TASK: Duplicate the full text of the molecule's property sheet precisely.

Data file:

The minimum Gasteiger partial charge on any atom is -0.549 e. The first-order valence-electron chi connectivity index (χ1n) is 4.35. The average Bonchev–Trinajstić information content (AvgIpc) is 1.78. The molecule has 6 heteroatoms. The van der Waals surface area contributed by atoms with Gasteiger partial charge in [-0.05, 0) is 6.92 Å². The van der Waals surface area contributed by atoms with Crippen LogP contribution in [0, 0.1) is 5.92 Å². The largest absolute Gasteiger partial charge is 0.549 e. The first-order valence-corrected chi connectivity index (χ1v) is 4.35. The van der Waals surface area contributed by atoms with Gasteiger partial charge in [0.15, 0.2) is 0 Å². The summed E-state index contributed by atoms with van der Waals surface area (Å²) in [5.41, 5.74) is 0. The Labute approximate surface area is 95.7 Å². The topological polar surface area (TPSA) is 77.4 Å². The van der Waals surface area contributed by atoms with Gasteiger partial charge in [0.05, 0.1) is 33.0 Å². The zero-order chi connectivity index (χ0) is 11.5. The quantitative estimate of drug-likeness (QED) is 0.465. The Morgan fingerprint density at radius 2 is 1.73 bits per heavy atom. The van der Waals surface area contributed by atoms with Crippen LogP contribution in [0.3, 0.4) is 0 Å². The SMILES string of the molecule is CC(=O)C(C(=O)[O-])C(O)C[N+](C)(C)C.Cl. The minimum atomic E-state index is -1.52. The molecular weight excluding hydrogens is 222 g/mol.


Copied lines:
The minimum Gasteiger partial charge on any atom is -0.549 e. The first-order valence-electron chi connectivity index (χ1n) is 4.35. The average Bonchev–Trinajstić information content (AvgIpc) is 1.78. The molecule has 6 heteroatoms. The van der Waals surface area contributed by atoms with Gasteiger partial charge in [-0.05, 0) is 6.92 Å². The van der Waals surface area contributed by atoms with Crippen LogP contribution in [0, 0.1) is 5.92 Å². The largest absolute Gasteiger partial charge is 0.549 e. The first-order valence-corrected chi connectivity index (χ1v) is 4.35. The van der Waals surface area contributed by atoms with Gasteiger partial charge in [0.15, 0.2) is 0 Å². The summed E-state index contributed by atoms with van der Waals surface area (Å²) in [5.41, 5.74) is 0. The Labute approximate surface area is 95.7 Å². The topological polar surface area (TPSA) is 77.4 Å². The van der Waals surface area contributed by atoms with Gasteiger partial charge in [0.05, 0.1) is 33.0 Å². The zero-order chi connectivity index (χ0) is 11.5. The quantitative estimate of drug-likeness (QED) is 0.465. The Morgan fingerprint density at radius 2 is 1.73 bits per heavy atom. The van der Waals surface area contributed by atoms with Crippen LogP contribution in [0.3, 0.4) is 0 Å². The SMILES string of the molecule is CC(=O)C(C(=O)[O-])C(O)C[N+](C)(C)C.Cl. The minimum atomic E-state index is -1.52. The molecular weight excluding hydrogens is 222 g/mol.